Case-finding for common mental disorders of anxiety and depression in primary care: an external validation of routinely collected data

Ann John, Joanne McGregor, David Fone, Frank Dunstan, Rosie Cornish, Ronan Lyons, Keith R Lloyd

Research output: Contribution to journalArticle (Academic Journal)peer-review

45 Citations (Scopus)
282 Downloads (Pure)

Abstract

Background
The robustness of epidemiological research using routinely collected primary care electronic data to support policy and practice for common mental disorders (CMD) anxiety and depression would be greatly enhanced by appropriate validation of diagnostic codes and algorithms for data extraction. We aimed to create a robust research platform for CMD using population-based, routinely collected primary care electronic data.

Methods
We developed a set of Read code lists (diagnosis, symptoms, treatments) for the identification of anxiety and depression in the General Practice Database (GPD) within the Secure Anonymised Information Linkage Databank at Swansea University, and assessed 12 algorithms for Read codes to define cases according to various criteria. Annual incidence rates were calculated per 1000 person years at risk (PYAR) to assess recording practice for these CMD between January 1st 2000 and December 31st 2009. We anonymously linked the 2799 MHI-5 Caerphilly Health and Social Needs Survey (CHSNS) respondents aged 18 to 74 years to their routinely collected GP data in SAIL. We estimated the sensitivity, specificity and positive predictive value of the various algorithms using the MHI-5 as the gold standard.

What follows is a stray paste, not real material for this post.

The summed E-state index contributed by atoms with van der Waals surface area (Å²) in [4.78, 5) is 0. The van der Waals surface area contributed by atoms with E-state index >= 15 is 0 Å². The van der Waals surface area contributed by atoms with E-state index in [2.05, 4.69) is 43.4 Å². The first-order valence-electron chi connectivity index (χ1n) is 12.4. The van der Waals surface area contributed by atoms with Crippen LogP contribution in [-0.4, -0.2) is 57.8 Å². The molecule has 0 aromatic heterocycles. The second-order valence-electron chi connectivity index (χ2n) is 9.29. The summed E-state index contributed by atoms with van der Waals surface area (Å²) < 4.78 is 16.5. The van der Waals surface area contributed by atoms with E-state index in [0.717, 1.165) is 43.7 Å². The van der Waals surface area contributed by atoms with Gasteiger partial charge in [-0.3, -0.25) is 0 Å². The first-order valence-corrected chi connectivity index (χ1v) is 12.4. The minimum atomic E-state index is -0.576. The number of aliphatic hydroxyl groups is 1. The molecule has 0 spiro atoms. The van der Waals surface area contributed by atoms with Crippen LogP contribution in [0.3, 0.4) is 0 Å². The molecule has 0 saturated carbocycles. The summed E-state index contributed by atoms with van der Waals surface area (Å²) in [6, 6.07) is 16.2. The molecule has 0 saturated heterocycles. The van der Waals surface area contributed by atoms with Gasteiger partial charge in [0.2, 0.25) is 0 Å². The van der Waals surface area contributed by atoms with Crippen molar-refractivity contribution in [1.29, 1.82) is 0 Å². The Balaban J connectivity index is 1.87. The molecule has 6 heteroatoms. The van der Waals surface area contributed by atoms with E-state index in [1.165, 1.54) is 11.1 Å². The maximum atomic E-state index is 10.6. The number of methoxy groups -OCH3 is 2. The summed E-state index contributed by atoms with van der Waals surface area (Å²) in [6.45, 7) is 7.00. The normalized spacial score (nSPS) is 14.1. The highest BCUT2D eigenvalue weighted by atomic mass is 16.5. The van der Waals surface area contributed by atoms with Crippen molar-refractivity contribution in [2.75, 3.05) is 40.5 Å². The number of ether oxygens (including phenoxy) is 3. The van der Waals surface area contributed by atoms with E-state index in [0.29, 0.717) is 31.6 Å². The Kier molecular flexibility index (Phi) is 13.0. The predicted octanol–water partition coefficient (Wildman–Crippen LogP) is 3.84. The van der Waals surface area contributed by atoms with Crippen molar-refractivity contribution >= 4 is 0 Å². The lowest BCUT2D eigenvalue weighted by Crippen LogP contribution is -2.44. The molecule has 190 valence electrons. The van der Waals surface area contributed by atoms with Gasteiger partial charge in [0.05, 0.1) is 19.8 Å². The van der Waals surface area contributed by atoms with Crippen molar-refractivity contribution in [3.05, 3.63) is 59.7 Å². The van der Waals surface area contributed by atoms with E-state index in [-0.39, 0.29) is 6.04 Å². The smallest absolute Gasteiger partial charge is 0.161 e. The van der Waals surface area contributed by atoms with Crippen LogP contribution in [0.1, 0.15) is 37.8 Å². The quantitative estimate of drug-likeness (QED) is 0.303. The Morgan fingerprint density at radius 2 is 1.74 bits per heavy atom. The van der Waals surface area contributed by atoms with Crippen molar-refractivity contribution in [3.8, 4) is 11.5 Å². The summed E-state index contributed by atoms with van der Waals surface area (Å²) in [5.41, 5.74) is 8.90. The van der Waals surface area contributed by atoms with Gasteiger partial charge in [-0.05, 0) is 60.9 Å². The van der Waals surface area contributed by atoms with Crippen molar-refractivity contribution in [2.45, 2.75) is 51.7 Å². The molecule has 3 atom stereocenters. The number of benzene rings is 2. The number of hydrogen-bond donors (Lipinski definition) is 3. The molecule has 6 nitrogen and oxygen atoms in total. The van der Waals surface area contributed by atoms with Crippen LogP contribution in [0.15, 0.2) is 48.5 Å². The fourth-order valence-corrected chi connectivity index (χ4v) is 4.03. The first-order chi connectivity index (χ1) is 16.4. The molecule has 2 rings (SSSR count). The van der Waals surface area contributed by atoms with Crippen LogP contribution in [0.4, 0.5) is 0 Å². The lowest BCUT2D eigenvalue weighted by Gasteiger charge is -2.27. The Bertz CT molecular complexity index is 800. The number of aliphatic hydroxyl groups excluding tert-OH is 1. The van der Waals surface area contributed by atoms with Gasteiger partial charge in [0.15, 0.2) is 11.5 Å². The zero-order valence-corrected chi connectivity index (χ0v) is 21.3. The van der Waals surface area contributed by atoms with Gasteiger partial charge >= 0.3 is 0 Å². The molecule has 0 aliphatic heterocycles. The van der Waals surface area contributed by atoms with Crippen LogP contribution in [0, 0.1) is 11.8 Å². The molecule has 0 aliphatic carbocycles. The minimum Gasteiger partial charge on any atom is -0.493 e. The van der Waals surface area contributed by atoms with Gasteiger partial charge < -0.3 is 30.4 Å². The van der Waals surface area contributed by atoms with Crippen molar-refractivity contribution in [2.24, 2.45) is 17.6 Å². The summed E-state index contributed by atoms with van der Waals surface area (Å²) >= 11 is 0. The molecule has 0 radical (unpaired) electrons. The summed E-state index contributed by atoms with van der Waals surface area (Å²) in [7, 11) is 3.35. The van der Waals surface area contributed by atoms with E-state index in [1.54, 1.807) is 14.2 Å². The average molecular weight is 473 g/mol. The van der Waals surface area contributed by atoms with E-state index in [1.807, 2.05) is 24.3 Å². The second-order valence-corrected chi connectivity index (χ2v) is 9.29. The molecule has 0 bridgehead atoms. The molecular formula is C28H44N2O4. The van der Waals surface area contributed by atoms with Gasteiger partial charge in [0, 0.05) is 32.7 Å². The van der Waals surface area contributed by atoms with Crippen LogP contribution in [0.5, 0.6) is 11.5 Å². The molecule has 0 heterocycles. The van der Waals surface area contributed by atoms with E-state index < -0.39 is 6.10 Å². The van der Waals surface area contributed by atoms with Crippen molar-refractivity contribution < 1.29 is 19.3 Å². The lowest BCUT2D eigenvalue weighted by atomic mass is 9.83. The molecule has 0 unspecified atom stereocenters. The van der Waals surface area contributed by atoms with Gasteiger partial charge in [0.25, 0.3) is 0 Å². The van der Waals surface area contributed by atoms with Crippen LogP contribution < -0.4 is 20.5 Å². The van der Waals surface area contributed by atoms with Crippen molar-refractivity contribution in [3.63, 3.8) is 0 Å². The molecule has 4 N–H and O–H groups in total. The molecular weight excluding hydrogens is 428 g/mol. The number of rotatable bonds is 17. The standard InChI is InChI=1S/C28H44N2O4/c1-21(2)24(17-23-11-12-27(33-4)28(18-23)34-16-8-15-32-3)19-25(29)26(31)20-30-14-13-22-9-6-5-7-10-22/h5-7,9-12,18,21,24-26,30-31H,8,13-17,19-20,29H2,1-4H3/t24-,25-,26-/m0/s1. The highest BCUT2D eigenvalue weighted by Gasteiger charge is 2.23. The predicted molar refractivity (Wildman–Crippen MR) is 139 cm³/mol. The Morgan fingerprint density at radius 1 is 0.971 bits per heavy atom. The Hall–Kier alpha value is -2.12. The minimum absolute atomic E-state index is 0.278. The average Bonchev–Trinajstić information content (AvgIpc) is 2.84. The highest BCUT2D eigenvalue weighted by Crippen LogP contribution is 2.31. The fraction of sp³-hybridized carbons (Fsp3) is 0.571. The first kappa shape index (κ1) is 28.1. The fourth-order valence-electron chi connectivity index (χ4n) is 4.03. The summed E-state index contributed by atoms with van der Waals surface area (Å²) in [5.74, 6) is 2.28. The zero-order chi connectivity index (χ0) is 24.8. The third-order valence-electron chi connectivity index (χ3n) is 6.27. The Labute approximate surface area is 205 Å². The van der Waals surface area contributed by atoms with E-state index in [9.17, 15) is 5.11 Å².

Results
The incidence of combined depression/anxiety diagnoses remained stable over the ten-year period in a population of over 500,000 but symptoms increased from 6.5 to 20.7 per 1000 PYAR. A ‘historical’ GP diagnosis for depression/anxiety currently treated plus a current diagnosis (treated or untreated) resulted in a specificity of 0.96, sensitivity 0.29 and PPV 0.76. Adding current symptom codes improved sensitivity (0.32) with a marginal effect on specificity (0.95) and PPV (0.74).

Conclusions
We have developed an algorithm with a high specificity and PPV of detecting cases of anxiety and depression from routine GP data that incorporates symptom codes to reflect GP coding behaviour. We have demonstrated that using diagnosis and current treatment alone to identify cases for depression and anxiety using routinely collected primary care data will miss a number of true cases given changes in GP recording behaviour. The Read code lists plus the developed algorithms will be applicable to other routinely collected primary care datasets, creating a platform for future e-cohort research into these conditions.
Original languageEnglish
Article number35
Number of pages10
JournalBMC Medical Informatics and Decision Making
Volume16
DOIs
Publication statusPublished - 15 Mar 2016

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